The Association of Immunization Managers (AIM) said on Friday that it supports an American Academy of Arts and Sciences' report that asked for more research on parental trust in vaccines.
The report, "Public Trust in Vaccines: Defining a Research Agenda," revealed gaps in understanding attitudes and parental decisions about vaccines. The report asked for support from the government and private foundations to support and prioritize research to help fill the gaps.
"With outbreaks of measles, mumps and whooping cough threatening children across the country, public health immunization programs are prioritizing efforts to promote vaccine confidence," AIM Research Coordinator Katelyn Wells said.
A recent AIM survey showed 87 percent of immunization programs have prioritized actions such as using mass media campaigns to educate physicians and parents.
"Additional research to understand how to effectively communicate factual information to vaccine-hesitant parents will improve these public health efforts and protect more children," Wells said.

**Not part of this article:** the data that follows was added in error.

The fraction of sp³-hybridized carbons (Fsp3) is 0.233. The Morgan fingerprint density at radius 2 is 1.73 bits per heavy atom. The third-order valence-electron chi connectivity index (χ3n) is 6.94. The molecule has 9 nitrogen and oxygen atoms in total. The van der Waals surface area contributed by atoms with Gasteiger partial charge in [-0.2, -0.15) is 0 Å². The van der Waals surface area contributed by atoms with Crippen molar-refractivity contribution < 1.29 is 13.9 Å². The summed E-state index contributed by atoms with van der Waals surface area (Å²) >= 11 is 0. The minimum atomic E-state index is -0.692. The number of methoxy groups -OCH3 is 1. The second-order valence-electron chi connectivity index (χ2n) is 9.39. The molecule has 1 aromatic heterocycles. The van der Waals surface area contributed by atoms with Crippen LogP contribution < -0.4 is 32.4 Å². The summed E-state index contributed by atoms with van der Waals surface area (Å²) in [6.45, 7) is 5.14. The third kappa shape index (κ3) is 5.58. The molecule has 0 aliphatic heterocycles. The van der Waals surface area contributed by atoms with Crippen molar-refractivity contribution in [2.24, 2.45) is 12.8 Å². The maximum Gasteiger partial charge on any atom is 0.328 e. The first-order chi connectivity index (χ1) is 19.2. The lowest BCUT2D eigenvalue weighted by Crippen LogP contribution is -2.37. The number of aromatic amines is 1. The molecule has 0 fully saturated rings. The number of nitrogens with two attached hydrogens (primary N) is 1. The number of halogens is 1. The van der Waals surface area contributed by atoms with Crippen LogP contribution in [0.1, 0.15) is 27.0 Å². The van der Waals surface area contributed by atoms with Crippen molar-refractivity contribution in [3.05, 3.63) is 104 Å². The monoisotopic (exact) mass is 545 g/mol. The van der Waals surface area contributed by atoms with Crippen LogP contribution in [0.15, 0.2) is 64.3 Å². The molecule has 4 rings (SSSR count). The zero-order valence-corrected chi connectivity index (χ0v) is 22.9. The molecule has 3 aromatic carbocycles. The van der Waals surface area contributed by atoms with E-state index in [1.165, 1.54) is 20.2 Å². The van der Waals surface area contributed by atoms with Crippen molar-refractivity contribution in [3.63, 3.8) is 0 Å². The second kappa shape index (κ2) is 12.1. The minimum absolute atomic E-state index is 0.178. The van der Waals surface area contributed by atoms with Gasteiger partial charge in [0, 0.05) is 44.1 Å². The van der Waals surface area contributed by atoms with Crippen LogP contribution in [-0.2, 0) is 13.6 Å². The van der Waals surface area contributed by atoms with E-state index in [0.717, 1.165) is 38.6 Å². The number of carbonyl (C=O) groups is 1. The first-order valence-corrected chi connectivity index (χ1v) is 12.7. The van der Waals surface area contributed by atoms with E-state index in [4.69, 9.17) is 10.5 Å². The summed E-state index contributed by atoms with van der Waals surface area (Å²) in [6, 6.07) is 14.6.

Another study released by AIM encouraged states to not adopt belief exemption policies for vaccines and strengthen current policies to include parental education of known risks posed by not vaccinating children.
"Most parents today haven't seen disease," AIM Executive Director Claire Hannan said. "But with measles, mumps and whooping cough on the rise, parents need to understand the risks and benefits of vaccine. Public health immunization programs need better insight on how to communicate with parents. We hope that the AIM Position Statement on Personal Belief Exemptions provides guidance to programs, and that the Academy's report results in additional communication research. Our nation's children deserve the greatest opportunity for a healthy life."